LINDSEY, Captain J. The South Part of the Straits of Malacca. London: Laurie & Whittle, 1798.

$ 8,500.00

Single sheet (36 ⅝ x 24 ¾ inches, full margins with platemark). Fine engraving of the Straits of Malacca in Indonesia with compass rose.

This highly detailed chart of the Straits of Malacca includes depth soundings, profiles of mountains for determining bearings, and a key. A series of charts of Indonesia published by Laurie & Whittle at the end of the 18th century were instrumental in the foundation of Singapore as a British trading hub by Sir Thomas Stamford Raffles in 1818. The charts drew on the observations of explorers such as Captains James Cook and William Dampier and many other British explorers and naval captains. The Straits of Malacca and Singapore were crucial passages that enabled the Dutch East India company to secure their vast territory on the Pacific since the 17th century, when they wrested control from the Portuguese by instigating a revolt against their ally, the Aceh Sultanate, in 1650 (Suarez, 207).

“Singapore’s location, as well as the stability insured by the presence of the British Military, proved attractive, and British banking, shipping, and insurance firms from India and Sri Lanka opened branches there. The island’s excellent harbor, free trade, and security brought thousands of new settlers, particularly Chinese, making Britain’s position there even stronger,” (Suarez, 244).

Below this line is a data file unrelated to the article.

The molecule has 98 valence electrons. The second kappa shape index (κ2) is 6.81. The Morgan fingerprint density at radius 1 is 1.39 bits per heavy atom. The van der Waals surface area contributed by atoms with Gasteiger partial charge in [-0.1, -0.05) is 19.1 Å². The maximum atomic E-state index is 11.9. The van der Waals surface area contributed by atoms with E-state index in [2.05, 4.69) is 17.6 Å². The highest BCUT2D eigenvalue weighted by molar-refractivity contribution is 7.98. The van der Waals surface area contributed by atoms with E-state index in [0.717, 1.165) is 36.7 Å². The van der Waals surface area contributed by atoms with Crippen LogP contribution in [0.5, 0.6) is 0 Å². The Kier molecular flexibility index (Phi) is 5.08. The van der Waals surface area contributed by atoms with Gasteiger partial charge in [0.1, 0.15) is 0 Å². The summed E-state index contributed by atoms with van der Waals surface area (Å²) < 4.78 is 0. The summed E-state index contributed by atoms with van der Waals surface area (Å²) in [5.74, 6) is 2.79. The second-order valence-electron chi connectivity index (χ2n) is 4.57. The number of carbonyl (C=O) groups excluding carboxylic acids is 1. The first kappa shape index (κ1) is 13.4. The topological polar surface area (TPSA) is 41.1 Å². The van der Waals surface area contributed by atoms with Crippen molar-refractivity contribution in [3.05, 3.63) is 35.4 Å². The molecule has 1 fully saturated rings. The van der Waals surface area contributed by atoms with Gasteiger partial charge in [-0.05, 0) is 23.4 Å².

Laurie & Whittle was one of the foremost British cartographic firms of the late 18th and early 19th centuries.  As the successors to Sayer & Bennett, who published Thomas Jeffrey's groundbreaking "American Atlas," Laurie & Whittle became heirs to a legacy of international cartographic excellence and predominance.

For more information about this map, or a warm welcome to see it and other books in our library at 72nd Street, NYC, please contact Tara Mishkovsky, M.A. in the Rare Book Department. Bookseller Inventory # 72TM022